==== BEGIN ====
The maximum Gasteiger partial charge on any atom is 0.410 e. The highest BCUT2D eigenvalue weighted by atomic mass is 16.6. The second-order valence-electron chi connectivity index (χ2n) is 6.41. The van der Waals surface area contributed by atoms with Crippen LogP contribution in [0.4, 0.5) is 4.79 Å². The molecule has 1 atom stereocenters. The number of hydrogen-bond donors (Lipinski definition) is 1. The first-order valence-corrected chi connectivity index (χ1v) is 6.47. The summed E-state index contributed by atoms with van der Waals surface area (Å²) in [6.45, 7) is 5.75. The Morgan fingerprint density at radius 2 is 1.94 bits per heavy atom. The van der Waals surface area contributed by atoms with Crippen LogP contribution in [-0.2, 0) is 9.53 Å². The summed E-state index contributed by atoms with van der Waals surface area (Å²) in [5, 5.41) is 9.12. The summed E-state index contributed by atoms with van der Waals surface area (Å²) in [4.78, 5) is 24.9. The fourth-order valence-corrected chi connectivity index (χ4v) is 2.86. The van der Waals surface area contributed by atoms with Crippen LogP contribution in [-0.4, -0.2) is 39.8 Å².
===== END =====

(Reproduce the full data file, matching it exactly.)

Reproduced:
The maximum Gasteiger partial charge on any atom is 0.410 e. The highest BCUT2D eigenvalue weighted by atomic mass is 16.6. The second-order valence-electron chi connectivity index (χ2n) is 6.41. The van der Waals surface area contributed by atoms with Crippen LogP contribution in [0.4, 0.5) is 4.79 Å². The molecule has 1 atom stereocenters. The number of hydrogen-bond donors (Lipinski definition) is 1. The first-order valence-corrected chi connectivity index (χ1v) is 6.47. The summed E-state index contributed by atoms with van der Waals surface area (Å²) in [6.45, 7) is 5.75. The Morgan fingerprint density at radius 2 is 1.94 bits per heavy atom. The van der Waals surface area contributed by atoms with Crippen LogP contribution in [-0.2, 0) is 9.53 Å². The summed E-state index contributed by atoms with van der Waals surface area (Å²) in [5, 5.41) is 9.12. The summed E-state index contributed by atoms with van der Waals surface area (Å²) in [4.78, 5) is 24.9. The fourth-order valence-corrected chi connectivity index (χ4v) is 2.86. The van der Waals surface area contributed by atoms with Crippen LogP contribution in [-0.4, -0.2) is 39.8 Å².